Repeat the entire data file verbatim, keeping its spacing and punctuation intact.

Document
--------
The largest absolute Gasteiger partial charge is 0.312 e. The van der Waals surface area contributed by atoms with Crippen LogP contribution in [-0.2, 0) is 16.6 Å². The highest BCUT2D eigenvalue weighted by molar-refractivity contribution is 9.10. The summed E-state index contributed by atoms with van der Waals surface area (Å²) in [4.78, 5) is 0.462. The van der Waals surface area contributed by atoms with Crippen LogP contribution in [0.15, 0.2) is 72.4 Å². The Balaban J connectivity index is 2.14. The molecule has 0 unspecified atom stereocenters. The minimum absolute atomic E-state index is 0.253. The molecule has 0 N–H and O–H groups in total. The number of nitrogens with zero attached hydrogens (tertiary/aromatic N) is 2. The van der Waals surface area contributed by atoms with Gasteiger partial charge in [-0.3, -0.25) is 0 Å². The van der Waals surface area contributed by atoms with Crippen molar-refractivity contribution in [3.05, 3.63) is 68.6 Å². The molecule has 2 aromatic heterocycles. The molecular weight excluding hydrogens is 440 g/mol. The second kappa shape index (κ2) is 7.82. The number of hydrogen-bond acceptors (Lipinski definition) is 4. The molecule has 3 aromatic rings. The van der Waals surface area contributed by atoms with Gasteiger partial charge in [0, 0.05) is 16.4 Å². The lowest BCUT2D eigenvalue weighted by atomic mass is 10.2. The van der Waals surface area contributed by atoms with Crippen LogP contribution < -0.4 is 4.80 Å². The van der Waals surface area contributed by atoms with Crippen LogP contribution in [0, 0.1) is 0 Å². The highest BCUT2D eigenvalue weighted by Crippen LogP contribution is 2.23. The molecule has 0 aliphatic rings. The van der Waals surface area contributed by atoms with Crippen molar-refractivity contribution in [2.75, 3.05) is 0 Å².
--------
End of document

The largest absolute Gasteiger partial charge is 0.312 e. The van der Waals surface area contributed by atoms with Crippen LogP contribution in [-0.2, 0) is 16.6 Å². The highest BCUT2D eigenvalue weighted by molar-refractivity contribution is 9.10. The summed E-state index contributed by atoms with van der Waals surface area (Å²) in [4.78, 5) is 0.462. The van der Waals surface area contributed by atoms with Crippen LogP contribution in [0.15, 0.2) is 72.4 Å². The Balaban J connectivity index is 2.14. The molecule has 0 unspecified atom stereocenters. The minimum absolute atomic E-state index is 0.253. The molecule has 0 N–H and O–H groups in total. The number of nitrogens with zero attached hydrogens (tertiary/aromatic N) is 2. The van der Waals surface area contributed by atoms with Gasteiger partial charge in [-0.3, -0.25) is 0 Å². The van der Waals surface area contributed by atoms with Crippen molar-refractivity contribution in [3.05, 3.63) is 68.6 Å². The molecule has 2 aromatic heterocycles. The molecular weight excluding hydrogens is 440 g/mol. The second kappa shape index (κ2) is 7.82. The number of hydrogen-bond acceptors (Lipinski definition) is 4. The molecule has 3 aromatic rings. The van der Waals surface area contributed by atoms with Gasteiger partial charge in [0, 0.05) is 16.4 Å². The lowest BCUT2D eigenvalue weighted by atomic mass is 10.2. The van der Waals surface area contributed by atoms with Crippen LogP contribution < -0.4 is 4.80 Å². The van der Waals surface area contributed by atoms with Crippen LogP contribution in [0, 0.1) is 0 Å². The highest BCUT2D eigenvalue weighted by Crippen LogP contribution is 2.23. The molecule has 0 aliphatic rings. The van der Waals surface area contributed by atoms with Crippen molar-refractivity contribution in [2.75, 3.05) is 0 Å².